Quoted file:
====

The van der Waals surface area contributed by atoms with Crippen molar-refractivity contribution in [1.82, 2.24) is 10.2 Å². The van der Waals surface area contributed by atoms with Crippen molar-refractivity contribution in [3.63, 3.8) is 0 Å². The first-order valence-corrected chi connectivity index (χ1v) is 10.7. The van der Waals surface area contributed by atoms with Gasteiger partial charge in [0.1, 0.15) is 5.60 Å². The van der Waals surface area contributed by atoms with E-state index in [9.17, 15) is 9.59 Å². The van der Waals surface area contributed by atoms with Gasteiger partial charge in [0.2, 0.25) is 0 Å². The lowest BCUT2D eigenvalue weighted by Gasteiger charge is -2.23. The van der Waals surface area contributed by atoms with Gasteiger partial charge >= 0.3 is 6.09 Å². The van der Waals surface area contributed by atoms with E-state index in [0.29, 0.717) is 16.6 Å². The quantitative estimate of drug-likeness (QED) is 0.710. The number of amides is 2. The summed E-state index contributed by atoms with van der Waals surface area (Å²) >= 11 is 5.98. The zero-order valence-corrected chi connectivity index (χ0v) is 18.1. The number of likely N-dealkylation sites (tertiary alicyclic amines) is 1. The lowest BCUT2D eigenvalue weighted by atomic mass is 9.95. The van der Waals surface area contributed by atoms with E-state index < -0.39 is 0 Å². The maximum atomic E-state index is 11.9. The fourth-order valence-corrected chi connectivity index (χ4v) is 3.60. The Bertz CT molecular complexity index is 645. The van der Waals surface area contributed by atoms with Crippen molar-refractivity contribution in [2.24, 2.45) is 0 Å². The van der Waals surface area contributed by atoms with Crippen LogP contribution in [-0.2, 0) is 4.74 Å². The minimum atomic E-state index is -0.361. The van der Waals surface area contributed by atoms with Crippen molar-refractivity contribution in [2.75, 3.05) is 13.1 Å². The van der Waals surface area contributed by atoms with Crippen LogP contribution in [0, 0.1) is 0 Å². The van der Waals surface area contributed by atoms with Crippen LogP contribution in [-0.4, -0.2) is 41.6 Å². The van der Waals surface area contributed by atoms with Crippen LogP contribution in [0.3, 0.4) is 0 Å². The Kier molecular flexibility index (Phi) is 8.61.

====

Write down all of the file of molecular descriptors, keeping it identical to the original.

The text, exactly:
The van der Waals surface area contributed by atoms with Crippen molar-refractivity contribution in [1.82, 2.24) is 10.2 Å². The van der Waals surface area contributed by atoms with Crippen molar-refractivity contribution in [3.63, 3.8) is 0 Å². The first-order valence-corrected chi connectivity index (χ1v) is 10.7. The van der Waals surface area contributed by atoms with Gasteiger partial charge in [0.1, 0.15) is 5.60 Å². The van der Waals surface area contributed by atoms with E-state index in [9.17, 15) is 9.59 Å². The van der Waals surface area contributed by atoms with Gasteiger partial charge in [0.2, 0.25) is 0 Å². The lowest BCUT2D eigenvalue weighted by Gasteiger charge is -2.23. The van der Waals surface area contributed by atoms with Gasteiger partial charge >= 0.3 is 6.09 Å². The van der Waals surface area contributed by atoms with E-state index in [0.29, 0.717) is 16.6 Å². The quantitative estimate of drug-likeness (QED) is 0.710. The number of amides is 2. The summed E-state index contributed by atoms with van der Waals surface area (Å²) >= 11 is 5.98. The zero-order valence-corrected chi connectivity index (χ0v) is 18.1. The number of likely N-dealkylation sites (tertiary alicyclic amines) is 1. The lowest BCUT2D eigenvalue weighted by atomic mass is 9.95. The van der Waals surface area contributed by atoms with E-state index < -0.39 is 0 Å². The maximum atomic E-state index is 11.9. The fourth-order valence-corrected chi connectivity index (χ4v) is 3.60. The Bertz CT molecular complexity index is 645. The van der Waals surface area contributed by atoms with Crippen molar-refractivity contribution in [2.24, 2.45) is 0 Å². The van der Waals surface area contributed by atoms with Crippen LogP contribution in [-0.2, 0) is 4.74 Å². The minimum atomic E-state index is -0.361. The van der Waals surface area contributed by atoms with Crippen molar-refractivity contribution in [2.75, 3.05) is 13.1 Å². The van der Waals surface area contributed by atoms with Crippen LogP contribution in [0, 0.1) is 0 Å². The van der Waals surface area contributed by atoms with Crippen LogP contribution in [-0.4, -0.2) is 41.6 Å². The van der Waals surface area contributed by atoms with Crippen LogP contribution in [0.3, 0.4) is 0 Å². The Kier molecular flexibility index (Phi) is 8.61.